The correlation between COX2 expression and the baseline information of the patients was assessed by the Spearman analysis. As shown in Table 2, the expression intensity of COX2, as represented by IOD/cell number, and the COX2 positivity, as represented by the cell+/cell number, are both significantly correlated with diabetes history (/). Body weight is significantly correlated with COX2 positivity, but not with COX2 expression intensity. Similarly, age is correlated with COX2 expression intensity but not with COX2 positivity. In summary, this indicates that COX2 expression is positively correlated with the occurrence of diabetes (), while it may have a correlation with age and weight.

COX2 positivity (cell+/cell number)COX2 intensity (IOD/cell number)
Spearman correlation valueSpearman correlation value

Gender ( [%])0.0680.4880.0540.58
Age (years)0.1770.0690.3130.001
Height (m)0.0770.4330.0180.851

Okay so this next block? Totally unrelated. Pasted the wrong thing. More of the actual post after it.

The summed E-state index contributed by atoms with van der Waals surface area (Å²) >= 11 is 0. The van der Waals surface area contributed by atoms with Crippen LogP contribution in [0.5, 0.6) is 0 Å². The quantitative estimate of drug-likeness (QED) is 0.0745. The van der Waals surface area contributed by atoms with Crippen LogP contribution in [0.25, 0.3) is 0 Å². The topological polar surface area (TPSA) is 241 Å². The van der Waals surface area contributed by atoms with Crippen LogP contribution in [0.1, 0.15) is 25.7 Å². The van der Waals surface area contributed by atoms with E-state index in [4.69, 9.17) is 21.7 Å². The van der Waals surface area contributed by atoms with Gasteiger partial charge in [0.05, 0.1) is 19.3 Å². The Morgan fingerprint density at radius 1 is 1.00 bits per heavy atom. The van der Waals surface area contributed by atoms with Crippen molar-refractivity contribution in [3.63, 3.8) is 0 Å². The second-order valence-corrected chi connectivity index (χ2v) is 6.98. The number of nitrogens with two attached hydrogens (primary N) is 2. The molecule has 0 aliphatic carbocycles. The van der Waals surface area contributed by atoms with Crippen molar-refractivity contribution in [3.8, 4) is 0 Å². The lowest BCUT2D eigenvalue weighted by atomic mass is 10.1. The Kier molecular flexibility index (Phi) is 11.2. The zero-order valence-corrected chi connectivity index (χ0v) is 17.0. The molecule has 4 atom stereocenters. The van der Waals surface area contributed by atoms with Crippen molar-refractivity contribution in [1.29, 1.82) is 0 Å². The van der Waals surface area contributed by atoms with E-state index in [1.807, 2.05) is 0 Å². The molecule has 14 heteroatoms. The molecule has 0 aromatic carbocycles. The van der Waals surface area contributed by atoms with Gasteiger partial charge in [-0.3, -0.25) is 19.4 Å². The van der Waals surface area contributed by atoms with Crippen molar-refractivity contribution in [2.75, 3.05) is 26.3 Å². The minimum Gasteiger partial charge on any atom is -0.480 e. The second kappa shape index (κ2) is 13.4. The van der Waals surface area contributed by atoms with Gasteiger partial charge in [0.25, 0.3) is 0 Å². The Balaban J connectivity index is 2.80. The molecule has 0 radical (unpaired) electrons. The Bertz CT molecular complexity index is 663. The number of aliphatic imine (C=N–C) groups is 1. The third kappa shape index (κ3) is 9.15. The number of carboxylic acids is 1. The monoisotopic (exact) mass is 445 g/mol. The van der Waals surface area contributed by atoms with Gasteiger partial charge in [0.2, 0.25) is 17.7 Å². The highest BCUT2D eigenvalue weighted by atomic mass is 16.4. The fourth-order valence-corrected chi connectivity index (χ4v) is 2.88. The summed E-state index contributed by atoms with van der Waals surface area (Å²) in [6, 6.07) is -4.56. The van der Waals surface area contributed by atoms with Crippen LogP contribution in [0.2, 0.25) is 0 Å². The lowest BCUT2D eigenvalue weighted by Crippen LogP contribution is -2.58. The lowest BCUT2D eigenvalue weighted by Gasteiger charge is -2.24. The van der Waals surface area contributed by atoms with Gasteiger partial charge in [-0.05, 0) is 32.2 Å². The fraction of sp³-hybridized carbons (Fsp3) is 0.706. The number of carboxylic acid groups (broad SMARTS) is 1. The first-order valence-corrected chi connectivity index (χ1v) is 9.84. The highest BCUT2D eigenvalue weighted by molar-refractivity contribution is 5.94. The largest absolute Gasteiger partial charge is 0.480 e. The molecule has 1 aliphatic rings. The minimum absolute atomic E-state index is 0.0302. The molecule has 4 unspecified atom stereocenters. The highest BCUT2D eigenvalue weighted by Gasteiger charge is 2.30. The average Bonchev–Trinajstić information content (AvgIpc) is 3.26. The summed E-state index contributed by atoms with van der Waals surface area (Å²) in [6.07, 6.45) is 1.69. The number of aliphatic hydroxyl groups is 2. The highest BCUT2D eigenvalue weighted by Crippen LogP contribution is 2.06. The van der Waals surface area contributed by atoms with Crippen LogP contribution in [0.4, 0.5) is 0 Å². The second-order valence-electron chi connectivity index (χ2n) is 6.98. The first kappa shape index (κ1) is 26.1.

Weight (kg)0.1930.0470.1310.178
Diabetes history (yes or no)0.2090.0310.2540.008
Smoking history (yes or no)-0.0790.4190.0490.618

3.7. IL-1β Stimulated COX2 Expression in Cultured Human NP Cells

IL-1β is known to induce inflammatory response in human or animal NP in the literature and has been widely utilized as an inflammation inducer in IVD in various studies [35, 36]. Here, we investigated whether the treatment of IL-1β may inflect the expression of COX2 in human NP cells in vitro. As shown in Figure 5, COX2 expression in human NP cells was all significantly upregulated by IL-1β at 5, 10, and 15 ng/ml within 24 hours. This result indicated that COX2 is involved in the inflammatory cascade induced by IL-1β in the NP.

4. Discussion